(a fiction short story )  by


    The phone rings at 9 o’clock in the morning in an apartment in Pune. The husband picks up, pauses a moment as if hearing something, and says, “Don’t worry, I’ll be there on time,” and replaces the phone.   

He then shouts to his wife, who is in the kitchen: “I’m going out for some work. I’ll be back around one thirty or two for lunch.”   “Where are you going? You’ve taken leave today. Let’s go shopping; and then for lunch and a movie.”   

“Please. Not today. I’ve taken leave just for this important thing.”   “Important thing? Where are you going?” the wife persists.   

The husband knows now that he has no choice but to tell her. He knows his wife’s nature so well – she’s not going to rest till she finds out. She’ll nag him to death until he tells her.   “I’m going to the Family Court,” he says.   

“Family Court? Why?”   “A divorce case.”   

“Divorce? You’re trying to divorce me behind my back?”   “Please be quiet. It’s not us. Pooja has asked me to come for the hearing.”   

“Pooja?”   “You’ve met her. She’s my colleague at work.”   

“Oh. That Pooja! I knew you always had a soft corner for her.”   “It’s her final divorce hearing today and she’s called me.”   

“Divorce? Pooja? Called you? How are you involved? I hope the divorce is not because of you? I knew you’d do something stupid. You are so gullible you know – got trapped by her and now you are in trouble being summoned by courts. Respectable persons never see the insides of a court in their entire lives.”   “Please keep quiet! You just go on and on! Pooja’s called me just to give her emotional support.”   

“Emotional support? From you?  I knew there was some hanky panky going on. I’m coming with you. Can’t you see what she’s up to?”   “Please. Pooja’s just a colleague going through a rough patch. As a friend, I have to help her out, show her a bit of compassion and kindness.”   

“Compassion? It may soon turn into passion!” the wife says sarcastically, “Drying a divorcee’s tears is one of the most dangerous pastimes for a man, especially a married man.”   “Pastime? I’m not going there for amusement, but to help out a colleague.”   

“An attractive colleague in distress, isn’t it? And our Knight in shining armour is rushing to her aid!”   “Okay. Why don’t you come along and see for yourself,” the husband says. The moment he utters those words he instantly regrets it, but it is too late; his wife has already picked up her purse and is heading towards the door.   

“Why are they divorcing?” the wife asks, as they are driving in their car from their house towards the Family Court.    “It’s divorce by mutual consent.”   

“Mutual consent! What nonsense! There must be some other reason.”   “No. They have just agreed to separate.”   

“If they can agree to separate, why can’t they agree to stay together?”   “I don’t know. Why don’t you ask her that!” the husband says irritated.   

“Of course I will. And I’ll give a piece of my mind to her husband too. Tell him to stop harassing his wife.”   “Please. For heaven’s sake don’t say anything there. They are parting amicably, as friends.”    

“There is no such thing as amicable divorce!” “What do you mean? So many people have amicable divorces now-a-days and part as friends.”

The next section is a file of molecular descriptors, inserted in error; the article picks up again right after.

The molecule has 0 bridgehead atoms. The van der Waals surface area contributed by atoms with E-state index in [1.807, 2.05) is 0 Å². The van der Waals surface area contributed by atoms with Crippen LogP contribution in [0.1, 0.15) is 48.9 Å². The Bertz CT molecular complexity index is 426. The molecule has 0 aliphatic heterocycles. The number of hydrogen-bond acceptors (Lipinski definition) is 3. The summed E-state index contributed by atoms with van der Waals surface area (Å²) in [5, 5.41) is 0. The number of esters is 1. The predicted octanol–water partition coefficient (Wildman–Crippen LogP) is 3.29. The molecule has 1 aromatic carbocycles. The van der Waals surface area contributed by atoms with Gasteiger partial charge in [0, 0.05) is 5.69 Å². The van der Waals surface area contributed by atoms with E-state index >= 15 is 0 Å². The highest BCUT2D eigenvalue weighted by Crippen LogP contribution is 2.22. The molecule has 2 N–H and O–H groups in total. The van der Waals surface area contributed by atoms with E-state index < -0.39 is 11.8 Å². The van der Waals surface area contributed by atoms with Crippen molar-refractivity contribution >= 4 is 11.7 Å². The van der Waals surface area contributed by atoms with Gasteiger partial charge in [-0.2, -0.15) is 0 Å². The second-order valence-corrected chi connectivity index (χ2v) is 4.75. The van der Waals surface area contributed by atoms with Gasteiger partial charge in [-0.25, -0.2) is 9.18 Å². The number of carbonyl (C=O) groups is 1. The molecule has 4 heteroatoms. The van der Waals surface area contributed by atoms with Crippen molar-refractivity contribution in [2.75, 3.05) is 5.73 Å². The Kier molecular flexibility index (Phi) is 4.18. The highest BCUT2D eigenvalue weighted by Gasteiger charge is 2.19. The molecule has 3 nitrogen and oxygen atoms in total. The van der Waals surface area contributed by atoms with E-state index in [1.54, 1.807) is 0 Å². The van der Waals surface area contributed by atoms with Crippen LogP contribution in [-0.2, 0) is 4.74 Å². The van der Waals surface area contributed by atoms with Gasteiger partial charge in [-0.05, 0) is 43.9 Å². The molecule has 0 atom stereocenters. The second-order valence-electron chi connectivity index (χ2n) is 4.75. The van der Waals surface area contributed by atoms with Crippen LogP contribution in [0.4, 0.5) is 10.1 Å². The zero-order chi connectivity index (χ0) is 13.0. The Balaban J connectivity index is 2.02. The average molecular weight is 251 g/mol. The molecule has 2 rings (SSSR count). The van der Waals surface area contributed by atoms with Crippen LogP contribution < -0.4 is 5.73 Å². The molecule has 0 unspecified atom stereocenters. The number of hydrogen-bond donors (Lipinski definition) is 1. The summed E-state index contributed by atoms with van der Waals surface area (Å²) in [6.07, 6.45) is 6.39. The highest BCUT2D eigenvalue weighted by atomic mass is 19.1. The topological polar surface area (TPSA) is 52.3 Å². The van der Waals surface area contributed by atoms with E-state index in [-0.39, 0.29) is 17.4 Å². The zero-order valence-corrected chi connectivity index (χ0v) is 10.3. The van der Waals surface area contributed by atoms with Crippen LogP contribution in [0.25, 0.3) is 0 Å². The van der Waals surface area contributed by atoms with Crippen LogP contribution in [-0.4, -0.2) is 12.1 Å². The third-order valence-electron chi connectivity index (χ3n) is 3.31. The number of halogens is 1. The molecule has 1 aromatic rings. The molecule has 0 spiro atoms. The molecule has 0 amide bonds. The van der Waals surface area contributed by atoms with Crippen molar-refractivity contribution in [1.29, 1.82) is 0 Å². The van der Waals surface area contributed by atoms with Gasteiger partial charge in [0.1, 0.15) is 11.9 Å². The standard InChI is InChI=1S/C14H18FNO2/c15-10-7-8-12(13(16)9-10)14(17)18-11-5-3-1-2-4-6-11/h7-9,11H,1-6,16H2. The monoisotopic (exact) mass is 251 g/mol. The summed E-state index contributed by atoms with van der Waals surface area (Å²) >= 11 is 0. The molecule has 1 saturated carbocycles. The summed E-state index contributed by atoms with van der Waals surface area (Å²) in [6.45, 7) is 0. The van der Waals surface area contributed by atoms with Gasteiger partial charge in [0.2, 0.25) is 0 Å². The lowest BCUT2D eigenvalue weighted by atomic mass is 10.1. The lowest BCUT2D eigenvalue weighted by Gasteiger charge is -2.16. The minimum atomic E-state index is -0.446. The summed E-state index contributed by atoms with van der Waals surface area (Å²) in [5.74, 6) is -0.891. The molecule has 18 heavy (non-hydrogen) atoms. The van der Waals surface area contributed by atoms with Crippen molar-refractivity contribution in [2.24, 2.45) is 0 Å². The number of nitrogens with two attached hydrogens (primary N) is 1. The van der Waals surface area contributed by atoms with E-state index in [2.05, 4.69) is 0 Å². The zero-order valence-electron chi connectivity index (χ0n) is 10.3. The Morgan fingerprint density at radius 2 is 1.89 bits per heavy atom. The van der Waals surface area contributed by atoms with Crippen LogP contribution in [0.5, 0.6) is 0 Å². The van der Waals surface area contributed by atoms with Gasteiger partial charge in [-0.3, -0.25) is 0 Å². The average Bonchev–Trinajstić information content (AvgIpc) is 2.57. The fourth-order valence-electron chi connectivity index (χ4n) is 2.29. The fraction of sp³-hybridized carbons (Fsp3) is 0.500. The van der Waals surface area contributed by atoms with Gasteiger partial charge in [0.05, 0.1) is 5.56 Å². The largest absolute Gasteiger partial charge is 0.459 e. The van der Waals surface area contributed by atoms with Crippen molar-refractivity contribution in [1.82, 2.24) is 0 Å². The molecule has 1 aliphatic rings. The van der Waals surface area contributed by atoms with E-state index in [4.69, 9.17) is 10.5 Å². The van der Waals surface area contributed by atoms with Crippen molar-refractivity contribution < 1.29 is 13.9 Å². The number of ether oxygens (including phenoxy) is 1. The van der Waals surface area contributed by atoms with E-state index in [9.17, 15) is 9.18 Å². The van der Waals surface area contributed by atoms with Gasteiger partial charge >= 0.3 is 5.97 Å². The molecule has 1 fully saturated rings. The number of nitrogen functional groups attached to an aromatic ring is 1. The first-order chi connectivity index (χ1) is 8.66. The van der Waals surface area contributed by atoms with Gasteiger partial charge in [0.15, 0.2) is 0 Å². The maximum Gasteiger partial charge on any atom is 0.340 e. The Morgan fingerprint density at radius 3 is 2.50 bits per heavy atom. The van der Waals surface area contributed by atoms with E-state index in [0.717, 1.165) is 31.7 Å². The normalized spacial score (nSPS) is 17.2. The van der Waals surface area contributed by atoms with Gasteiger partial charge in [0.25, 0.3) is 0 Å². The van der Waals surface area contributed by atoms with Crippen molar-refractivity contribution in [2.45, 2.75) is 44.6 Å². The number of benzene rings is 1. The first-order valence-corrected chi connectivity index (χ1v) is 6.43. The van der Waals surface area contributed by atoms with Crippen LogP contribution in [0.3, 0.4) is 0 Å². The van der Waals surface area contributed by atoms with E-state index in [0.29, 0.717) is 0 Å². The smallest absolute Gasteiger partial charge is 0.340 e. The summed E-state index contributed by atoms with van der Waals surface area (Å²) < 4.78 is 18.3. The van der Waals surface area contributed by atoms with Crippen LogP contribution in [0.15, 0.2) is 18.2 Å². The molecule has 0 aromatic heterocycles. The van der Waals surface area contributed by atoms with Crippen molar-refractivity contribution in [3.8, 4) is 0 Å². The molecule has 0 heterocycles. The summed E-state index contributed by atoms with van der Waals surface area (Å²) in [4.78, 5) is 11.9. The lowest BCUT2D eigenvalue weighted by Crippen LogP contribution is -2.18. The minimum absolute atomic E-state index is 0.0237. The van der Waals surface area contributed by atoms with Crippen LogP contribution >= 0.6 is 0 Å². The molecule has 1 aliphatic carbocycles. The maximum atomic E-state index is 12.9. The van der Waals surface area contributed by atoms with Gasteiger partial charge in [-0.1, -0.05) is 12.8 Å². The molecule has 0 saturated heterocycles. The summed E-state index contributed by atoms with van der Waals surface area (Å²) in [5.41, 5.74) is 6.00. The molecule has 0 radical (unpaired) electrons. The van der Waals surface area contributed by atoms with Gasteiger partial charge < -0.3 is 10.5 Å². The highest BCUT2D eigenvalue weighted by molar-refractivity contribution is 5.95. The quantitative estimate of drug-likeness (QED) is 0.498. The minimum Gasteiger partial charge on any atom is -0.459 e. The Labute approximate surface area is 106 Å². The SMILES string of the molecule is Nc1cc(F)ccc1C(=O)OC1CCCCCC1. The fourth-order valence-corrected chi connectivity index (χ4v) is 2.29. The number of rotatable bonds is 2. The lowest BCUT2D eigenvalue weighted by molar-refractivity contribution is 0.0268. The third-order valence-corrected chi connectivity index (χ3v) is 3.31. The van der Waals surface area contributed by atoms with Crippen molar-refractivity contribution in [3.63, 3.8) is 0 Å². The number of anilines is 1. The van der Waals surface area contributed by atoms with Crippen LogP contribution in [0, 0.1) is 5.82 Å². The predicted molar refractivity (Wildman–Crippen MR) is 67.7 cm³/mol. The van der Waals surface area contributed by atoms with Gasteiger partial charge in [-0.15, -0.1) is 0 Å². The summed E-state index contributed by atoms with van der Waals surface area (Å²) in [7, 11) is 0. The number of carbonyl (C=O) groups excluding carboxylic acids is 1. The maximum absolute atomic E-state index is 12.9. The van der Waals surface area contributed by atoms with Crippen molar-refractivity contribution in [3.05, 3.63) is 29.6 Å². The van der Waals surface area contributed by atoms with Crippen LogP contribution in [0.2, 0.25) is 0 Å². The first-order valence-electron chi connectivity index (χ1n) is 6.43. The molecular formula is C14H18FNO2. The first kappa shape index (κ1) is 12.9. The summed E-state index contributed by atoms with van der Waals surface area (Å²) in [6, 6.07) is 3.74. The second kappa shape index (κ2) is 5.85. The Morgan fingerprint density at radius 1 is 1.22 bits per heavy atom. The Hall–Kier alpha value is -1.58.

“Nonsense! Amicable Divorce is a big lie – an oxymoron.” 


“Yes.  Tell me, how can divorce be amicable? If a marriage is really so amicable, why divorce in the first place? If they can divorce and remain friends, I’m sure they can remain married and be friends, isn’t it?” “Maybe. I don’t know.” 

“I am sure there is something fishy.”   

“Will you please keep quiet? I’m driving.”   “What’s her husband’s name?”   

“Abhishek.”   “See! Pooja and Abhishek! Even their names are compatible,” the wife says. “There must be some adultery involved. This Abhishek must be having an affair. Or it must be Pooja. Yes it’s her. I’m sure she is having an affair.”   

“Don’t be stupid. She’s not like that.”   “How do you know?”   

“I know her for so many years now. She’s quite close to me. She’s told me everything.”    “Close to you? My God! I hope it’s not you?”   

“Will you please shut up? I told you it’s mutual incompatibility.”   “Mutual Incompatibility! My foot! Let me tell you there is no one who is more incompatible than you and me! But are we divorcing?”   

“Why don’t we? At least I’ll have some peace and respite from your constant nagging.”   “Ah! So you can marry her, is it? You’ve got a hope in heaven! I’ll cling on to you till my dying day. And follow you even after that.”   

They drive in silence for a while and then the wife asks, “Has she got any kids?”   “Yes. Two. A boy and a girl. In school.”   

“Poor children. What will happen to them?”   “They’ll go off to a boarding school for a while till Pooja settles down.”   

“It’s funny. They’ve got children and are divorcing. We don’t have any children, but we are carrying on together!”   ‘Yes,” the husband says, “I really wonder! We constantly fight but we stay together; and they have such a cordial relationship but want to separate.”   

“Marriage is not supposed to be cordial and cold,” the wife says snuggling up to her husband.   “I’ve realized one thing,” says the husband.   

“What?”   “The opposite of love is not hate; it is indifference.”   


Copyright 2006 Vikram Karve 

  vikramkarve@sify.com vikramkarve@hotmail.com 







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